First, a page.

As a side note: I’m still holding out hope that Jackson has been spending his time behind the scenes inventing something called the Square, or any other offense nicknamed after a shape, so we could continue to act as if the system is like some sort of science invention that changed the world instead of it simply being the idea of an offense.
Jared: I’m not sure that I totally understood the note he wrote as his version of the “State of the Knicks” address on Tuesday afternoon, but I think Jackson was explaining that the organization isn’t necessarily married to solely running the triangle offense/looking for a triangle-exclusive coach. I also don’t think this is like a Seven Seconds or Less offensive strategy that Jackson envisions his team adopting in terms of X’s and O’s, more the philosophies behind it and how it’s related to teamwork and spacing, both of which have been crucial for every successful NBA team in this new era of pace and space.
I think Kelly hit the nail on the head by saying this move changes the Knicks’ leadership in terms of getting rid of a guy that players don’t necessarily want to play for. I don’t think you can blame the team coming out flat as frequently as this Knicks team has solely on the coach, but there’s been plenty of rumors and speculation that Fisher’s rubbed players the wrong way. We all kind of laughed off the Matt Barnes incident when it happened and have called Barnes names along the way, but it’s likely that Fisher lost a lot of respect from just being involved in that type of thing.
When you look around the league and see Lionel Hollins and David Blatt being fired and George Karl being on the hot seat, and the common denominator is their players didn’t like playing for them. You can point to the Nets being awful, and try to blame LeBron and Boogie for their coaches being in hot water, but leadership is more than being a smart guy with great experience, it’s connecting to the people you’re leading and taking them to new heights. Nobody knows this better than Phil Jackson, so while it’s always going to be fair to say LOLKnicks, it’s almost impressive that Jackson cut his losses here before things completely crashed and burned.
Jason: The only LOLKnicks thing here would really only be if Phil is marrying himself completely to the triangle, which is what a lot of reports have been hinting. He clearly tried to disprove that with his note, and it’ll be interesting to see if he goes through with that.
That being said, who’s the ideal guy to take over? Is it Walton? Thibs? A guy like Blatt or Hornacek? Certainly not Shaw or Rambis, right?
Kelly: I think about it and I keep coming back to Thibs. There are a few reasons.
- It’s hard to believe he would publically throw his name out there if he didn’t have a chance.
- Some people might think his disposition would work against him, but when you him having dinner with his former stars, it makes you realize just how much they respect him. That’s got to say a lot for a pending free agent.
- He had conflict with Gar Forman, but Phil Jackson knows a little more about basketball than Gar. Not trying to be controversial here, that’s just my opinion. I think Thibodeau is likely to be more open-minded with PJ. Call it a hunch.
That’s my guess.
Jason: Dang it, Kelly, you and those controversial opinions. Might have to think about that one involving Gar and Phil. Wait, no I don’t.
Joseph: Fred Hoiberg as the head coach with Billy Gillispie as his top assistant…
This is a tough one. I almost feel like New York should try to purposely make the least splashy hire as possible.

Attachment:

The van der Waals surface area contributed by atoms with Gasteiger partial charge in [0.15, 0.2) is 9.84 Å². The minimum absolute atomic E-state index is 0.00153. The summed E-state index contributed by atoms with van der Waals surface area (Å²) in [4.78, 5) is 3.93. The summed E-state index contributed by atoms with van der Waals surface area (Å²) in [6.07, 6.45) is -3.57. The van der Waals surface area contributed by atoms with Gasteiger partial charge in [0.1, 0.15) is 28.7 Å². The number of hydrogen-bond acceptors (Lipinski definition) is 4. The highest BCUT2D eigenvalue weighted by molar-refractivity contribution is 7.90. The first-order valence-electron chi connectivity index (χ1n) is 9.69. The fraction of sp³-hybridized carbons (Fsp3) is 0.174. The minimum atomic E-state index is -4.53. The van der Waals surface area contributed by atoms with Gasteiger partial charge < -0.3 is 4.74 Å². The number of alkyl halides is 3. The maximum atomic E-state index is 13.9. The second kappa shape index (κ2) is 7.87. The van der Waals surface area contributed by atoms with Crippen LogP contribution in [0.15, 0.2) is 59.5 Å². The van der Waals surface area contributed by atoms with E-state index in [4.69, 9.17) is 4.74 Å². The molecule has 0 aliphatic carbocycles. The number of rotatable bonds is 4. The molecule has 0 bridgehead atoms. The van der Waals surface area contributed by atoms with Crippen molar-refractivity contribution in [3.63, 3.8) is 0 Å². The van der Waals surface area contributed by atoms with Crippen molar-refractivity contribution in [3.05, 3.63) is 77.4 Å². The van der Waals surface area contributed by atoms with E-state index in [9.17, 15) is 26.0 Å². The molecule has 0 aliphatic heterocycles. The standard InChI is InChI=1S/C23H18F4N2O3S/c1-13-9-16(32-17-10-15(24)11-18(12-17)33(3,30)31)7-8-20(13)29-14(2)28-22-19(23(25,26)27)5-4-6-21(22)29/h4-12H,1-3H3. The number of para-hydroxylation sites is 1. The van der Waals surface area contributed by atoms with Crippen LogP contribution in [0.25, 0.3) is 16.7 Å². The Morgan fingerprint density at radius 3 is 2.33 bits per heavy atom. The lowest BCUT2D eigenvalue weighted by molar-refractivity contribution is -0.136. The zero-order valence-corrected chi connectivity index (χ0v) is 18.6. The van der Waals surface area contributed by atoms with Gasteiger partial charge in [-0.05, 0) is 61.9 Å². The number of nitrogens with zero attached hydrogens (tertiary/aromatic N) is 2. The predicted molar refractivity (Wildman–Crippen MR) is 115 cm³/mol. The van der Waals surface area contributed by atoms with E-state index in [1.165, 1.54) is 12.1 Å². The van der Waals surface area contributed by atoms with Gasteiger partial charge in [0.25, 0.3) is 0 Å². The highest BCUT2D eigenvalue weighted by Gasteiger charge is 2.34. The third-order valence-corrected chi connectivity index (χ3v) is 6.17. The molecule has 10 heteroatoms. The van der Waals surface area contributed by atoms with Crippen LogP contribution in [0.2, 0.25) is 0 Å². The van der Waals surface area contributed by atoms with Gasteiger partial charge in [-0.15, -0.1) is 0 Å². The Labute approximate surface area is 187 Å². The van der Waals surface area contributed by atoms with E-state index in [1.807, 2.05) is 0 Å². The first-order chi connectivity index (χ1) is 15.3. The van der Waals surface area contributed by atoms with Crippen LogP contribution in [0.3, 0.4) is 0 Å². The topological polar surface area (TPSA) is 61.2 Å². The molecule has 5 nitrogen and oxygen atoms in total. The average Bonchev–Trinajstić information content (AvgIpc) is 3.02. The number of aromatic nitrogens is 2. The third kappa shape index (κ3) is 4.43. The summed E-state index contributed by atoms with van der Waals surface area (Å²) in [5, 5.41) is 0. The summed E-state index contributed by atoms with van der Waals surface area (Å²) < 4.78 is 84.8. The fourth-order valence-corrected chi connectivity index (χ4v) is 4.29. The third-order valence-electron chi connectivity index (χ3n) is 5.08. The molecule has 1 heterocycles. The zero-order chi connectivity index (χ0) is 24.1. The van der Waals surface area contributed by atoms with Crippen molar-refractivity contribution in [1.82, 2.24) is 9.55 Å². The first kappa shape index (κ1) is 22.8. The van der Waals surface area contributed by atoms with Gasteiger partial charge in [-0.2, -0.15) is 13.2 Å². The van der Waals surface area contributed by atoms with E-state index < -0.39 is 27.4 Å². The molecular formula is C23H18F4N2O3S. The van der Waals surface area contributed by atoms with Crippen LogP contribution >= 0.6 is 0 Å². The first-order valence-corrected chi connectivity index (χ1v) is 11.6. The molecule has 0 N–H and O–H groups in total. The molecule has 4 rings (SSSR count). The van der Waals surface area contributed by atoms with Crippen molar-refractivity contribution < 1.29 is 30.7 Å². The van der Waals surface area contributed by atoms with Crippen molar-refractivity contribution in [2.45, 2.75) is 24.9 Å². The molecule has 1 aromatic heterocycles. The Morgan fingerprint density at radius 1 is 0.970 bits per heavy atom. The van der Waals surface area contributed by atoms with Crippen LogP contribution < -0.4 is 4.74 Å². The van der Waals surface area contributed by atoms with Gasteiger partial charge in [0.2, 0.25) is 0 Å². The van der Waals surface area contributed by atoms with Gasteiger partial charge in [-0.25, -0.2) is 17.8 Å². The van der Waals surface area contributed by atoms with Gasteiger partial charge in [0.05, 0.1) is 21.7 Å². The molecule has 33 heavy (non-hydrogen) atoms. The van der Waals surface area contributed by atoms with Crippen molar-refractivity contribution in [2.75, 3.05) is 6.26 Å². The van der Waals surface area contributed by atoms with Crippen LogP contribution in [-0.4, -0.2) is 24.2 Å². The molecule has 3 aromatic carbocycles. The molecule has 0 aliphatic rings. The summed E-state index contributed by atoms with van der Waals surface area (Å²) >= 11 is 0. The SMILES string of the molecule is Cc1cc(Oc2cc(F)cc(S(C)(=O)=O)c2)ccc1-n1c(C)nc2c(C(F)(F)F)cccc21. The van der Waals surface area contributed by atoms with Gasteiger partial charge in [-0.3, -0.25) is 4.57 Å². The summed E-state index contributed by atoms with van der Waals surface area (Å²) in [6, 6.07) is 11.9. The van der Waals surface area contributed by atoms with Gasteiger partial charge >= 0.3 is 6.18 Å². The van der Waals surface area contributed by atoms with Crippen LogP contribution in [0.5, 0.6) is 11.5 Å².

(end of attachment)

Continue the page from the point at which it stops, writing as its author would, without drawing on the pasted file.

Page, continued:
I’m not a fan of retread hires. Much rather the Knicks take a shot on some random assistant, but that’s my personal preference more than a smart thought. Plus, unlike Knicks fans, I’m not totally invested in their success. It’s easy for me to say “hire Walter McFormervideoguy” instead of whoever already has a name-brand appeal.
For the sake of actually giving a name, I shall say Thibs. Mostly because he won’t put up with whatever theoretical poop Jackson will give him.
Jared: It’s really difficult to make any educated guesses here because I don’t think it’s clear what Jackson’s thinking. You know he wants to bring in someone he has some sense of familiarity with, as well as someone with knowledge on the triangle, but also learning from the Fisher debacle, it has to be someone with experience. Preferably experience winning games.
With proven winners like Blatt, Thibs and even Scott Brooks available you have to wonder how much Jackson’s willing to loosen the reins on his vision of implementing the triangle. My guess is that it’s less about the triangle and more about him needing to have the final say on basketball decisions, and I’m not sure he feels he can do that with a proven winner under him. I know that sounds silly, but I think that was part of the allure for him wanting Steve Kerr and Derek Fisher to be his first coach, because he could essentially still be in control with a rookie coach.
I think the ideal fit taking these factors into consideration is Luke Walton, who Jackson coached for the majority of his career. With that said, Walton’s resume filling in for Kerr this season may put him above the Knicks job. The only other available coaching candidates that Jackson has history with are Brian Shaw and current Knicks interim head coach Kurt Rambis, but neither are accomplished enough leaders to confidently replace Fisher with for the long haul.
As much as it feels like Thibs should be the guy, there isn’t a slam dunk option here when you consider Jackson’s thought process. I wouldn’t be shocked if Kevin McHale and Vinny Del Negro also wind up in the conversation, but my hunch is that Brooks could be the happy medium that Jackson feels comfortable moving forward with. Unless, you know, he feels like working 75 hours a week and doing the job himself.
Jason: Can’t imagine Phil actually coaches himself. Just seems like he physically can’t take that grind.